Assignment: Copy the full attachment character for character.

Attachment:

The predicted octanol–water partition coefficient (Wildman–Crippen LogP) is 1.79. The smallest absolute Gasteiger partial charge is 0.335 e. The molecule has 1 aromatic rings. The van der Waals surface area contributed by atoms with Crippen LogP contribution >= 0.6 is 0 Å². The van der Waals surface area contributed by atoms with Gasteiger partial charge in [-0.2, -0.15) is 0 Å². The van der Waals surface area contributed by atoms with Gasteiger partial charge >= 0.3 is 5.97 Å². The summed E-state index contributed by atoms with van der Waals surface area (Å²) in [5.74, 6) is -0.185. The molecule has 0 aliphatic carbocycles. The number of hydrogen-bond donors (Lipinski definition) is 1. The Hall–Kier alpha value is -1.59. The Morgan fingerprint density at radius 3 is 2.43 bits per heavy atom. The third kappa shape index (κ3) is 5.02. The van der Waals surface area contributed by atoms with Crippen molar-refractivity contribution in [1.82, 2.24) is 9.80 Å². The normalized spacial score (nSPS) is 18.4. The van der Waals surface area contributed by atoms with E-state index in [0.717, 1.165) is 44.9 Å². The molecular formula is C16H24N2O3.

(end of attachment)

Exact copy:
The predicted octanol–water partition coefficient (Wildman–Crippen LogP) is 1.79. The smallest absolute Gasteiger partial charge is 0.335 e. The molecule has 1 aromatic rings. The van der Waals surface area contributed by atoms with Crippen LogP contribution >= 0.6 is 0 Å². The van der Waals surface area contributed by atoms with Gasteiger partial charge in [-0.2, -0.15) is 0 Å². The van der Waals surface area contributed by atoms with Gasteiger partial charge >= 0.3 is 5.97 Å². The summed E-state index contributed by atoms with van der Waals surface area (Å²) in [5.74, 6) is -0.185. The molecule has 0 aliphatic carbocycles. The number of hydrogen-bond donors (Lipinski definition) is 1. The Hall–Kier alpha value is -1.59. The Morgan fingerprint density at radius 3 is 2.43 bits per heavy atom. The third kappa shape index (κ3) is 5.02. The van der Waals surface area contributed by atoms with Crippen molar-refractivity contribution in [1.82, 2.24) is 9.80 Å². The normalized spacial score (nSPS) is 18.4. The van der Waals surface area contributed by atoms with E-state index in [0.717, 1.165) is 44.9 Å². The molecular formula is C16H24N2O3.